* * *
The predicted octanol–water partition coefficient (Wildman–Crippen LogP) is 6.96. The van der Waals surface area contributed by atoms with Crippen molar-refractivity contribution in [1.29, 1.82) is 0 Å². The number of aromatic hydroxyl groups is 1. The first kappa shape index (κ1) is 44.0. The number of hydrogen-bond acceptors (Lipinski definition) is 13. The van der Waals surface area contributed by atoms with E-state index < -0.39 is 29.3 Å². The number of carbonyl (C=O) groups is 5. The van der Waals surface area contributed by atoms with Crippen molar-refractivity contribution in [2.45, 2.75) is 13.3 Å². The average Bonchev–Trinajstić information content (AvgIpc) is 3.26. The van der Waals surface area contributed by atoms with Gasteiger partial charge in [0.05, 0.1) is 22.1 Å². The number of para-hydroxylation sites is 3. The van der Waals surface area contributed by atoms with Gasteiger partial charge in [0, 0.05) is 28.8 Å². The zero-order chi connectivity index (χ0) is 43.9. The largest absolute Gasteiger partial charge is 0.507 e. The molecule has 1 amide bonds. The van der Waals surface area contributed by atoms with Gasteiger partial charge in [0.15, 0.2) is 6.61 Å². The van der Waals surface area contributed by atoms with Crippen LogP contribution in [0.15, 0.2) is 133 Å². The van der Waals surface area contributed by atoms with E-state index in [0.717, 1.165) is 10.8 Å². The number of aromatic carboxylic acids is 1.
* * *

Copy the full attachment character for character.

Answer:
The predicted octanol–water partition coefficient (Wildman–Crippen LogP) is 6.96. The van der Waals surface area contributed by atoms with Crippen molar-refractivity contribution in [1.29, 1.82) is 0 Å². The number of aromatic hydroxyl groups is 1. The first kappa shape index (κ1) is 44.0. The number of hydrogen-bond acceptors (Lipinski definition) is 13. The van der Waals surface area contributed by atoms with E-state index < -0.39 is 29.3 Å². The number of carbonyl (C=O) groups is 5. The van der Waals surface area contributed by atoms with Crippen molar-refractivity contribution in [2.45, 2.75) is 13.3 Å². The average Bonchev–Trinajstić information content (AvgIpc) is 3.26. The van der Waals surface area contributed by atoms with Gasteiger partial charge in [0.05, 0.1) is 22.1 Å². The number of para-hydroxylation sites is 3. The van der Waals surface area contributed by atoms with Gasteiger partial charge in [0, 0.05) is 28.8 Å². The zero-order chi connectivity index (χ0) is 43.9. The largest absolute Gasteiger partial charge is 0.507 e. The molecule has 1 amide bonds. The van der Waals surface area contributed by atoms with Gasteiger partial charge in [0.15, 0.2) is 6.61 Å². The van der Waals surface area contributed by atoms with Crippen LogP contribution in [0.15, 0.2) is 133 Å². The van der Waals surface area contributed by atoms with E-state index in [0.717, 1.165) is 10.8 Å². The number of aromatic carboxylic acids is 1.